Next month marks the second anniversary of the Valentine's Day massacre for JetBlue Airways, which prompted demands for Uncle Sam to take airlines to task for mistreating travelers.
Remember? JetBlue blundered into an operational meltdown during a blizzard at its John F. Kennedy International hub. Customers' lives were turned upside down.
More than 1,000 passengers on nine flights were stranded for hours on the tarmac. Travelers on one plane headed for Aruba were stuck for nearly 11 hours.
The debacle gave momentum to advocates of a federal passenger bill of rights. The effort stalled in Congress, largely because of pushback from the airlines.
Sen. Barbara Boxer, D-Calif., and Sen. Olympia Snowe, R-Maine, this month reintroduced a Senate version. Supporters hope it has a better chance under a more Democratic Congress and a new president. The proposal would impose these mandates:
• Airlines let passengers safely get off the plane if they have been on the ground with the door closed for more than three hours. Pilots could overrule if they believe the plane will take off or get to the terminal within 30 minutes.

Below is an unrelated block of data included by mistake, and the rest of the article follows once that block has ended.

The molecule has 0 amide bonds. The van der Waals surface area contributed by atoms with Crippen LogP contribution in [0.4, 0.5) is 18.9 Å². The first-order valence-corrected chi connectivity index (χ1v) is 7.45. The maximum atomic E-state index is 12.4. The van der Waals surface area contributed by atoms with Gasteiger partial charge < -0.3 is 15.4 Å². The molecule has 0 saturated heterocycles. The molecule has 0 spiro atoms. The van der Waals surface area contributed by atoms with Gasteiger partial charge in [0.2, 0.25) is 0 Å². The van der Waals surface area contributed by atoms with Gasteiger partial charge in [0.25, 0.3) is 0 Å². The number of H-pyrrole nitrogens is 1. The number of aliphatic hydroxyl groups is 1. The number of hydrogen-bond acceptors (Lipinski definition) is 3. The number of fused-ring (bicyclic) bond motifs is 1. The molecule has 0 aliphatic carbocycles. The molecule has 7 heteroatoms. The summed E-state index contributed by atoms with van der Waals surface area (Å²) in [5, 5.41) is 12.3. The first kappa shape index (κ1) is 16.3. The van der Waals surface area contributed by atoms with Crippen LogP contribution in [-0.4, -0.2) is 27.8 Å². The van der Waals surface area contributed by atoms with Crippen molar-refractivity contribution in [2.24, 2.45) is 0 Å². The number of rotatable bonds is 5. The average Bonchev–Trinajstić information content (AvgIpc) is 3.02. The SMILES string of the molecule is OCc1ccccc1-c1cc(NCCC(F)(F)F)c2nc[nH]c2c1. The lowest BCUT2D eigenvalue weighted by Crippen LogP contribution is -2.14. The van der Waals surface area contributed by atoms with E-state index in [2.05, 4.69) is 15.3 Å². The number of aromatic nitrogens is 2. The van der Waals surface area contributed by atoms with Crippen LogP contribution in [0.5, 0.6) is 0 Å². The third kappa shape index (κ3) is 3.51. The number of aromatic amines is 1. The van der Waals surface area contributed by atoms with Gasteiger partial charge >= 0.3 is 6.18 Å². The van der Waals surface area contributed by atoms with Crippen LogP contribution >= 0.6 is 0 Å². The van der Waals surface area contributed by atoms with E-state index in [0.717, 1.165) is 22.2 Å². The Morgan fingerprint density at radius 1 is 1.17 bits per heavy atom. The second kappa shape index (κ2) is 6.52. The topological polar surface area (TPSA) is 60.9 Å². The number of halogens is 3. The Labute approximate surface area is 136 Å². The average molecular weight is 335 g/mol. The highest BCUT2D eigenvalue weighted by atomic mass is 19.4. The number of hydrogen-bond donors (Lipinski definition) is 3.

• Airlines provide adequate food, water, restrooms, ventilation and a comfortable cabin temperature if a plane is stuck on the ground.
• Airlines and airports submit contingency plans for handling long tarmac delays to the Department of Transportation or face fines.
• The DOT also would set up a consumer complaint hotline.
The Air Transport Association, a trade group for major carriers, says the number of tarmac delays is going down. The group also contends the three-hour rule would give airlines incentive to cancel flights instead of trying to get out ahead of bad weather.
Travel columnist Terry Trippler argues no one even knows how many flights incur extended tarmac delays. The Transportation Department began publishing numbers last year, then stopped when a consumer group questioned data provided by airlines.
A reader posting on a Wall Street Journal blog summed up the dilemma neatly: "Legislate (airline) service and the airlines will become risk-averse and probably cancel. Don't legislate it and they will continue to argue, 'Let us self-regulate' while doing very little. A real Hobson's choice. Consumer loses either way."